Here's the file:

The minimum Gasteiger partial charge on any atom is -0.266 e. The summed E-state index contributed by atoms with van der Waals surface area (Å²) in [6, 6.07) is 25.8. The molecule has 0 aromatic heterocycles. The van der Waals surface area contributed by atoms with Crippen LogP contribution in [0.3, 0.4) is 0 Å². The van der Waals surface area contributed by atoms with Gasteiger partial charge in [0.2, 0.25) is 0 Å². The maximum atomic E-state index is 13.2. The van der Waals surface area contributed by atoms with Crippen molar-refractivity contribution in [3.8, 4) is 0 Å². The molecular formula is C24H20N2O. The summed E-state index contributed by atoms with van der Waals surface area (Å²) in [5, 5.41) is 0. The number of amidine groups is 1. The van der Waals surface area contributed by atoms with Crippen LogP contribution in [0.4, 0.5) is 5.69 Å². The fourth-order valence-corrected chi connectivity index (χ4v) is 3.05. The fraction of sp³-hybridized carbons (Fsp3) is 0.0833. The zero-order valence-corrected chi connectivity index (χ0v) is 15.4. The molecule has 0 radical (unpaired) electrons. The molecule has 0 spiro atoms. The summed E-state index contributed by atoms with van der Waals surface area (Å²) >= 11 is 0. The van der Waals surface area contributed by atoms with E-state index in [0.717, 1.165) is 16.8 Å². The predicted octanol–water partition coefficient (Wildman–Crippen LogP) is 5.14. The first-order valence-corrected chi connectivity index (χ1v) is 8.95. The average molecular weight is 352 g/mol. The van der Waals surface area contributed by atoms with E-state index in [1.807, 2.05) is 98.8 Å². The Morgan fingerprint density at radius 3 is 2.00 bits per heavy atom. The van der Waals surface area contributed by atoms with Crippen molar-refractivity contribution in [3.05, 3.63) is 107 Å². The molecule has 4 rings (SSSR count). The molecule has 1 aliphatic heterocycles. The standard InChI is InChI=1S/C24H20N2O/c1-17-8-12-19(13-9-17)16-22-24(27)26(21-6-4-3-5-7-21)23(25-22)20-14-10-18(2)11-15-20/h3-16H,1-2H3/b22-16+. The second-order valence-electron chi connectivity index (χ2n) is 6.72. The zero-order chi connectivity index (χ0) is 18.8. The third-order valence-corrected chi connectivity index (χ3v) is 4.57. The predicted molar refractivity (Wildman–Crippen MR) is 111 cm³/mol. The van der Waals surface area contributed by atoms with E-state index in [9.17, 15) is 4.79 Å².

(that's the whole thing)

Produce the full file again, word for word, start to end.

The minimum Gasteiger partial charge on any atom is -0.266 e. The summed E-state index contributed by atoms with van der Waals surface area (Å²) in [6, 6.07) is 25.8. The molecule has 0 aromatic heterocycles. The van der Waals surface area contributed by atoms with Crippen LogP contribution in [0.3, 0.4) is 0 Å². The van der Waals surface area contributed by atoms with Gasteiger partial charge in [0.2, 0.25) is 0 Å². The maximum atomic E-state index is 13.2. The van der Waals surface area contributed by atoms with Crippen molar-refractivity contribution in [3.8, 4) is 0 Å². The molecular formula is C24H20N2O. The summed E-state index contributed by atoms with van der Waals surface area (Å²) in [5, 5.41) is 0. The number of amidine groups is 1. The van der Waals surface area contributed by atoms with Crippen LogP contribution in [0.4, 0.5) is 5.69 Å². The fourth-order valence-corrected chi connectivity index (χ4v) is 3.05. The fraction of sp³-hybridized carbons (Fsp3) is 0.0833. The zero-order valence-corrected chi connectivity index (χ0v) is 15.4. The molecule has 0 radical (unpaired) electrons. The molecule has 0 spiro atoms. The summed E-state index contributed by atoms with van der Waals surface area (Å²) >= 11 is 0. The van der Waals surface area contributed by atoms with E-state index in [0.717, 1.165) is 16.8 Å². The predicted octanol–water partition coefficient (Wildman–Crippen LogP) is 5.14. The first-order valence-corrected chi connectivity index (χ1v) is 8.95. The average molecular weight is 352 g/mol. The van der Waals surface area contributed by atoms with E-state index in [1.807, 2.05) is 98.8 Å². The Morgan fingerprint density at radius 3 is 2.00 bits per heavy atom. The van der Waals surface area contributed by atoms with Crippen molar-refractivity contribution in [3.05, 3.63) is 107 Å². The molecule has 4 rings (SSSR count). The molecule has 1 aliphatic heterocycles. The standard InChI is InChI=1S/C24H20N2O/c1-17-8-12-19(13-9-17)16-22-24(27)26(21-6-4-3-5-7-21)23(25-22)20-14-10-18(2)11-15-20/h3-16H,1-2H3/b22-16+. The second-order valence-electron chi connectivity index (χ2n) is 6.72. The zero-order chi connectivity index (χ0) is 18.8. The third-order valence-corrected chi connectivity index (χ3v) is 4.57. The predicted molar refractivity (Wildman–Crippen MR) is 111 cm³/mol. The van der Waals surface area contributed by atoms with E-state index in [9.17, 15) is 4.79 Å².